Saturday, August 5, 1944

The Charlotte News

Saturday, August 5, 1944


Site Ed. Note: The front page reports that the American forces had moved to within a few miles, reported as eighteen by Vichy radio, of Nantes and St. Nazaire. Few details were provided. Vichy radio also indicated that American forces had reached Pontivny, 75 miles east of Brest.

A contingent of a hundred RAF bombers struck Brest, hitting U-boat facilities in an effort to prevent the U-boats maintained there from escaping. Other RAF planes struck V-1 facilities at St. Leu Desserent, 30 miles north of Paris, and the rocket launching facility at Watten, hidden within a dense forest.

The British were driving the Germans east from the Orne River, southwest of Caen, as the Germans gave up 50 square miles of ground in a general five-mile retreat along a ten-mile front. The British had captured Aunay-sur-Odon and driven the Germans from the territory east of Aunay, reaching Le Hom at the Orne River loop, near Thury Harcourt, 13 miles southwest of Caen. The Odon-Orne River Valley triangle had been, by day's end, cleared of all remaining German remnants.

American troops were now south of Caen, moving toward Domfront-sur-Orne in a box-like thrust. They had cleared the St. Sever forest southwest of Vire, a forest used as a large German munitions dump. The Americans had moved south toward Champ-du-Boult. Still further south of Vire, St. Pols was captured and troops were moving toward Le Mesnil Gilbert.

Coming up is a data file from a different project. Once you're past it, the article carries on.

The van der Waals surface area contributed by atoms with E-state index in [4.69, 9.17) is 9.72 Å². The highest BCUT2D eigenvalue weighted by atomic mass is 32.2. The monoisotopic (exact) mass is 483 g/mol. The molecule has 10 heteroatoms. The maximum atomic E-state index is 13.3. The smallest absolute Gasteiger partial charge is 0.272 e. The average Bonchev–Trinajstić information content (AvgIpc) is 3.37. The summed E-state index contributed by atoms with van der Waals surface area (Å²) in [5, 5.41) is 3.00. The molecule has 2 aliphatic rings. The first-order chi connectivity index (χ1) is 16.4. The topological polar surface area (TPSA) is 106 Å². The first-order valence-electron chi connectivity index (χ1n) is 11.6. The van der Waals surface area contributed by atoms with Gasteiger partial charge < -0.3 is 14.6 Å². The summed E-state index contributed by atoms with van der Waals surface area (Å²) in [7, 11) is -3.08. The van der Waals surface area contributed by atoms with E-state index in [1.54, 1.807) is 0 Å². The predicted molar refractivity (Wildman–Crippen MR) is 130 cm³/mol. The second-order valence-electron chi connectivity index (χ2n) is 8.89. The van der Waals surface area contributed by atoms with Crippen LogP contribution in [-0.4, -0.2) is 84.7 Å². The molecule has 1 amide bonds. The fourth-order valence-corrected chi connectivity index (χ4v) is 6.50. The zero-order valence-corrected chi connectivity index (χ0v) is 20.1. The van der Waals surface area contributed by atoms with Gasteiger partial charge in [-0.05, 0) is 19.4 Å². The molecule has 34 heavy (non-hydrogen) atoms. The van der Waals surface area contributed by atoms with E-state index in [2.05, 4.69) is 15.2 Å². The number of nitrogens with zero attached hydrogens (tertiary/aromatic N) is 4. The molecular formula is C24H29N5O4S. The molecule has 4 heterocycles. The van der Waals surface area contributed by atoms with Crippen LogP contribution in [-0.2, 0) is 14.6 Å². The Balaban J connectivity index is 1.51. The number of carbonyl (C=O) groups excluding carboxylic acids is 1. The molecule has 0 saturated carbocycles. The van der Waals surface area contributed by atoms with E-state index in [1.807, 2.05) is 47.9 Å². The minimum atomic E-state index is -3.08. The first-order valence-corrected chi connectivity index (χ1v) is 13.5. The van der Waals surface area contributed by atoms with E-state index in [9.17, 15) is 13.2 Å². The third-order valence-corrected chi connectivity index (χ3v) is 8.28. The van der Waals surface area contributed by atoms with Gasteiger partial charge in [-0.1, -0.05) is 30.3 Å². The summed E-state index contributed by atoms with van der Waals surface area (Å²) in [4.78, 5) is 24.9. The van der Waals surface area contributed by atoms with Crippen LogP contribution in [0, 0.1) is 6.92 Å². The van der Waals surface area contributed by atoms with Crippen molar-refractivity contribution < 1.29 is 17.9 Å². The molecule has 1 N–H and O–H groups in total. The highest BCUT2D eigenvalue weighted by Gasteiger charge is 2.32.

South and east of Mortain, in the drive from Avranches toward Paris, American reconnaissance troops had extended their operations to Barenton, Feugerolies, and Tilloni.

The First Army had captured 71,453 prisoners since D-Day.

The Allies had suffered since D-Day 116,148 casualties, of whom 70,009 were American. Of those, 11,156 had been killed, 52,710 wounded, and 6,143 missing. The British had suffered 5,646 killed, 27,766 wounded, and 6,182 missing. Canadians killed numbered 919, wounded, 4,354, and missing, 1,272.

A German broadcast contended that American prisoners of the Third Army had been captured in Brittany. Thus far, the presence of this Army in France, deployed under the command of General Patton since August 1, was not officially disclosed by General Sir Bernard Montgomery. Only the American First and Second Armies under the command of General Bradley were officially on French soil.